Washington Evening Journal

Fairfield Ledger   Mt. Pleasant News
Neighbors Growing Together | Nov 21, 2017

How does your garden grow?

Lincoln Elementary students try the fruits of their labor
By Xiomara Levsen | Aug 23, 2013
Lincoln Elementary students Noah Noriega, son of Norma and Salvator Noriega; Ethan Chance, son of Brandon Chance and Christy Chance; and Thomas Bias, son of Ashley Bias go through the salad bar during lunch on Friday, Aug. 23. Last year Lincoln put in a garden with a grant the Washington County Department of Public Health received.

Despite this being the first week of school at Lincoln Elementary, students have already seen benefits from the student-led garden, which was planted last spring.
At lunch on Friday several Lincoln Elementary students’ were picking out tomatoes from the salad bar. Above the tomatoes sign read “Tomatoes from the garden.” Fifth-grader Noah Noriega was one of the students who has eaten vegetables from the garden this week. He said he was excited to try the vegetables the garden has produced. He said he also enjoyed learning about the garden.
“It’s really cool because you get to grow stuff,” he said. “I liked how I got to see it and plant it. It’s just like recycling.”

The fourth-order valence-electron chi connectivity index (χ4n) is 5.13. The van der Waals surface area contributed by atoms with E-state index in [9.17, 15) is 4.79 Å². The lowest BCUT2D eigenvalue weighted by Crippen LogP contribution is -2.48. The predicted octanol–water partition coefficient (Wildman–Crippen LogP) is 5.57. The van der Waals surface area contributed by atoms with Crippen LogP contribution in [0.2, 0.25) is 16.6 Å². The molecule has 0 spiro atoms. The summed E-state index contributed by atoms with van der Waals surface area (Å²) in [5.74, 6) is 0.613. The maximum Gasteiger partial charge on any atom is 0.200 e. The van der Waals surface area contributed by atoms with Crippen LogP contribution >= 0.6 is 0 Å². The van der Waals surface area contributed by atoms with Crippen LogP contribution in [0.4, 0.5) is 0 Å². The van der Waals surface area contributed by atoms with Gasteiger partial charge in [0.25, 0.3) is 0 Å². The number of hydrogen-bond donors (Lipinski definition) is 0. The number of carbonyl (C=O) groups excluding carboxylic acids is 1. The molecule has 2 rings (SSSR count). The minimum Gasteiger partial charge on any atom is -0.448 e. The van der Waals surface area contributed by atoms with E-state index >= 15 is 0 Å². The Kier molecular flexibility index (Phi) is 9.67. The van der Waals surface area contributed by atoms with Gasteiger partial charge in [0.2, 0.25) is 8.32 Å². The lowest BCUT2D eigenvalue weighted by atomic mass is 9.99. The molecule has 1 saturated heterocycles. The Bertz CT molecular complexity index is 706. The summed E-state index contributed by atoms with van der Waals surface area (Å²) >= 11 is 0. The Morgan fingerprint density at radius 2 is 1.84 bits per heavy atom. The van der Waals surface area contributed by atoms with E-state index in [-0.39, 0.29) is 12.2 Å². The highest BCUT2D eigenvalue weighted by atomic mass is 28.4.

Another fifth-grader, Ethan Chance, said he was excited to hear his school would have a garden.
“I like doing the planting and growing it,” Chance said.
Gardening wasn’t a new concept for Chance. His family has planted a garden at their home for eight years.
“We have a 10-by-6 [foot] garden,” Chance said. “We’ve planted tomatoes, peppers, cabbage, carrots, and another vegetable I don’t know the name of.”
Lincoln Elementary principal Dave Hoffman said the first thing the students see when they walk in to lunch is the different vegetables the garden has provided.
“Yesterday for the first time we had tomatoes and cucumbers on our salad bar that were out of the garden,” Hoffman said. “We’re hoping as we continue here to add more vegetables to the salad bar.”
Hoffman said students were out harvesting the garden this past Wednesday. He said teachers are planning to have the students back in the garden next week.
The student-led garden was possible because of a grant the Washington County Public Health Department received, Hoffman said. The school worked it into its curriculum last spring. Third-graders were getting the soil ready for planting, the fourth-graders did the weeding, and the fifth-graders will do the harvesting this fall, Hoffman said.
Hoffman has ideas about what he would like to see happen with the garden this upcoming year. He would like to see it bigger and different vegetables planted possibly.

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